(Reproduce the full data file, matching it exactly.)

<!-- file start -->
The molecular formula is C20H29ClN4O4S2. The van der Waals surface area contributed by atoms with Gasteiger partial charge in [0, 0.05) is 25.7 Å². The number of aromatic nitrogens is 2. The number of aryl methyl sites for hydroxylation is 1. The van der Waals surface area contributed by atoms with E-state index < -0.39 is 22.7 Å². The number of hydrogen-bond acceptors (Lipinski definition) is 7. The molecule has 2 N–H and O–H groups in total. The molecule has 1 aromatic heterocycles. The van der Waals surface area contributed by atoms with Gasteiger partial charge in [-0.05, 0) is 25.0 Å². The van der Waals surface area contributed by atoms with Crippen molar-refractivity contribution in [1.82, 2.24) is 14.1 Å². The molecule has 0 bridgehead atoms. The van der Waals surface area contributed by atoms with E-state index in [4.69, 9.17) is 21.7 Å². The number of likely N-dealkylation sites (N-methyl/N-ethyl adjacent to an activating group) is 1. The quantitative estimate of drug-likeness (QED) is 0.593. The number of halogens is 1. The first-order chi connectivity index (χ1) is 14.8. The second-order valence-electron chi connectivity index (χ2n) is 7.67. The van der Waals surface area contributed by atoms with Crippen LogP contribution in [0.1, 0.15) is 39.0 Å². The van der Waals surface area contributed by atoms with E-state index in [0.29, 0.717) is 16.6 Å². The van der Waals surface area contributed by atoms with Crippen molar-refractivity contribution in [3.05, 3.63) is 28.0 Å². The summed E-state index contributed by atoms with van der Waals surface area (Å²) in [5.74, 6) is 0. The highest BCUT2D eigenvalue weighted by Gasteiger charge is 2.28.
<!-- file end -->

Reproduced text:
The molecular formula is C20H29ClN4O4S2. The van der Waals surface area contributed by atoms with Gasteiger partial charge in [0, 0.05) is 25.7 Å². The number of aromatic nitrogens is 2. The number of aryl methyl sites for hydroxylation is 1. The van der Waals surface area contributed by atoms with E-state index < -0.39 is 22.7 Å². The number of hydrogen-bond acceptors (Lipinski definition) is 7. The molecule has 2 N–H and O–H groups in total. The molecule has 1 aromatic heterocycles. The van der Waals surface area contributed by atoms with Gasteiger partial charge in [-0.05, 0) is 25.0 Å². The van der Waals surface area contributed by atoms with Crippen molar-refractivity contribution in [1.82, 2.24) is 14.1 Å². The molecule has 0 bridgehead atoms. The van der Waals surface area contributed by atoms with E-state index in [4.69, 9.17) is 21.7 Å². The number of likely N-dealkylation sites (N-methyl/N-ethyl adjacent to an activating group) is 1. The quantitative estimate of drug-likeness (QED) is 0.593. The number of halogens is 1. The first-order chi connectivity index (χ1) is 14.8. The second-order valence-electron chi connectivity index (χ2n) is 7.67. The van der Waals surface area contributed by atoms with Crippen LogP contribution in [0.1, 0.15) is 39.0 Å². The van der Waals surface area contributed by atoms with E-state index in [0.29, 0.717) is 16.6 Å². The van der Waals surface area contributed by atoms with Crippen molar-refractivity contribution in [3.05, 3.63) is 28.0 Å². The summed E-state index contributed by atoms with van der Waals surface area (Å²) in [5.74, 6) is 0. The highest BCUT2D eigenvalue weighted by Gasteiger charge is 2.28.